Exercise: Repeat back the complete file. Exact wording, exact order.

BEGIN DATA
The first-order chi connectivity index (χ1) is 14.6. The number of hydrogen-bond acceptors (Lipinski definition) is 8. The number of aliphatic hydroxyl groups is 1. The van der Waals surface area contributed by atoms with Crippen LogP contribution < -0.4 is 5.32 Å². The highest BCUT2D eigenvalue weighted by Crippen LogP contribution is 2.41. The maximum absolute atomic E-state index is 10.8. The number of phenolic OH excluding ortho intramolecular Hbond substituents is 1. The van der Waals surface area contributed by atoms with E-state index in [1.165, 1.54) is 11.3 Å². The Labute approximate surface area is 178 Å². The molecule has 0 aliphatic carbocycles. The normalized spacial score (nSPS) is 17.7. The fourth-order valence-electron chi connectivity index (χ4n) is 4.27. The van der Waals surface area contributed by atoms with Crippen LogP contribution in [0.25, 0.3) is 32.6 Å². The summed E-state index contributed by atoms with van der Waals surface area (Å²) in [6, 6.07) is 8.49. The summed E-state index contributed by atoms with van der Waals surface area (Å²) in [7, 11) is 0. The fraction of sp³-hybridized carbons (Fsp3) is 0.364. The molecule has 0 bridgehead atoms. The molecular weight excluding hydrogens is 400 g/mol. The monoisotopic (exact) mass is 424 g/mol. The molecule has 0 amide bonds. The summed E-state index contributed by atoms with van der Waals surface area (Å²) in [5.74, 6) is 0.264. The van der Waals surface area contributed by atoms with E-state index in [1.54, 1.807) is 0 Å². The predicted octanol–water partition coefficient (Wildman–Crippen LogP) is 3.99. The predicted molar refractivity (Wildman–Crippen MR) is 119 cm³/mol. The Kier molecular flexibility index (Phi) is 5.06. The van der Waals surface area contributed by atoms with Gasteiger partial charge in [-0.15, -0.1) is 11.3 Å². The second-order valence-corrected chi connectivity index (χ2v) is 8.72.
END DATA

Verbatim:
The first-order chi connectivity index (χ1) is 14.6. The number of hydrogen-bond acceptors (Lipinski definition) is 8. The number of aliphatic hydroxyl groups is 1. The van der Waals surface area contributed by atoms with Crippen LogP contribution < -0.4 is 5.32 Å². The highest BCUT2D eigenvalue weighted by Crippen LogP contribution is 2.41. The maximum absolute atomic E-state index is 10.8. The number of phenolic OH excluding ortho intramolecular Hbond substituents is 1. The van der Waals surface area contributed by atoms with E-state index in [1.165, 1.54) is 11.3 Å². The Labute approximate surface area is 178 Å². The molecule has 0 aliphatic carbocycles. The normalized spacial score (nSPS) is 17.7. The fourth-order valence-electron chi connectivity index (χ4n) is 4.27. The van der Waals surface area contributed by atoms with Crippen LogP contribution in [0.25, 0.3) is 32.6 Å². The summed E-state index contributed by atoms with van der Waals surface area (Å²) in [6, 6.07) is 8.49. The summed E-state index contributed by atoms with van der Waals surface area (Å²) in [7, 11) is 0. The fraction of sp³-hybridized carbons (Fsp3) is 0.364. The molecule has 0 bridgehead atoms. The molecular weight excluding hydrogens is 400 g/mol. The monoisotopic (exact) mass is 424 g/mol. The molecule has 0 amide bonds. The summed E-state index contributed by atoms with van der Waals surface area (Å²) in [5.74, 6) is 0.264. The van der Waals surface area contributed by atoms with E-state index in [1.54, 1.807) is 0 Å². The predicted octanol–water partition coefficient (Wildman–Crippen LogP) is 3.99. The predicted molar refractivity (Wildman–Crippen MR) is 119 cm³/mol. The Kier molecular flexibility index (Phi) is 5.06. The van der Waals surface area contributed by atoms with Gasteiger partial charge in [-0.15, -0.1) is 11.3 Å². The second-order valence-corrected chi connectivity index (χ2v) is 8.72.